With a Biographical Introduction by Andrew Bonar
John Newton, converted slave-trader, preacher, and hymn-writer, was one of the most colourful figures in the Evangelical Awakening of the eighteenth century. 'Once an infidel and libertine, a servant of slaves in Africa,' he wrote for this epitaph, 'by rich mercy of Jesus Christ, preserved, restored, pardoned, and appointed to preach the faith he had long laboured to destroy.'
It was through his prolific correspondence that Newton fulfilled his distinctive word as 'the letter-writer parexcellence of the Evangelical Revival'. His grasp of Scripture and deep personal experience of the 'amazing grace' of Goed, his many friends (among them, Whitefield, Cowper and Wilberforce), his manifold trials, his country pastorate, his strong, clear, idiomatic style- all these factors combined to prepare the author of 'How sweet the Name of Jesus sounds', for the exercise of his special gift.
These letters, selected by his biographer, Josiah Bull, bear the practical imprint of all of Newton's writings; they cover a wide variety of subjects and aim 'to conform the believer to Christ'. Among them are several that were not previously published in earlier collections of his correspondence. Of particular value and interest are the biographical sketches and historical notes supplied by the editor.
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Born in London in 1725, deprived of the godly influence of his mother before he was seven years old, John Newton was but two years at school before he went, at the age of eleven, on his first voyage with his father, a sea captain. From that time till the age of thirty, when his health was broken by a stroke, Newton endured the wild rigours of a life before the mast, including being press-ganged aboard a naval vessel and flogged when captured after desertion. Only his love for the youthful Mary Catlett preserved him from suicide. He was released from the navy only to join in the slave traffic across the Atlantic, and was reduced almost to death on the Guinea coast before being delivered by a friend of his father's.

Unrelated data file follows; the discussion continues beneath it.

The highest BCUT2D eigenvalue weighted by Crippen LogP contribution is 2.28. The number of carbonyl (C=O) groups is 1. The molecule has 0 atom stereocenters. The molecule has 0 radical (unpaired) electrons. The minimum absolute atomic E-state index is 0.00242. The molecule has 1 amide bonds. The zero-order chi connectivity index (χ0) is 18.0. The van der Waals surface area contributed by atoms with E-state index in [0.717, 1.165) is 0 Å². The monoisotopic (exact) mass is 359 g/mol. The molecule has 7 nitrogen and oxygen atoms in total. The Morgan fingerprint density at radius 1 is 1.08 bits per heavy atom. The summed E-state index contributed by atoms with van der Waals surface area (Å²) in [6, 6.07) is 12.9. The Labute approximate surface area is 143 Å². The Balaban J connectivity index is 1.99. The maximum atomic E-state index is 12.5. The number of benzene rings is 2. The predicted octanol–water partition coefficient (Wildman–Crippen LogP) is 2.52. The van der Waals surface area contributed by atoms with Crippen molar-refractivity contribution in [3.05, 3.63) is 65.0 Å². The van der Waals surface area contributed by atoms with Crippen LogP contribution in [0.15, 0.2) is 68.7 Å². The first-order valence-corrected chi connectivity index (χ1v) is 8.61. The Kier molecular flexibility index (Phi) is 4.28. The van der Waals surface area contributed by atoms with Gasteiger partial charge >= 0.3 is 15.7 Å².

Throughout these sad events there ran a divine purpose; and while Newton forgot the Saviour whom his mother had so often commended to him in childhood, and while he became, like one of old, a 'blasphemer and injurious,' it was all leading to a day in the midst of a tremendous storm at sea when he was brought to say: 'I stood in need of an Almighty Saviour, and such a one I found described in the New Testament. The Lord had wrought a marvellous thing.'
'In few writers are christian doctrine, experience and practice more happily balanced than in the author of these Letters, and few write with more simplicity, piety and force.' --Charles Spurgeon
'When thousands have derived repeated profit and pleasure from the perusal of these utterances of the heart! Nor ever will they cease to be found means of grace whilst God has a church on earth.' --William Jay
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Book Description Banner of Truth, 1960. Paperback. Book Condition: New. Never used!. Bookseller Inventory # P110851511201
Book Description Banner of Truth. PAPERBACK. Book Condition: New. 0851511201 New Condition. Bookseller Inventory # NEW7.0449292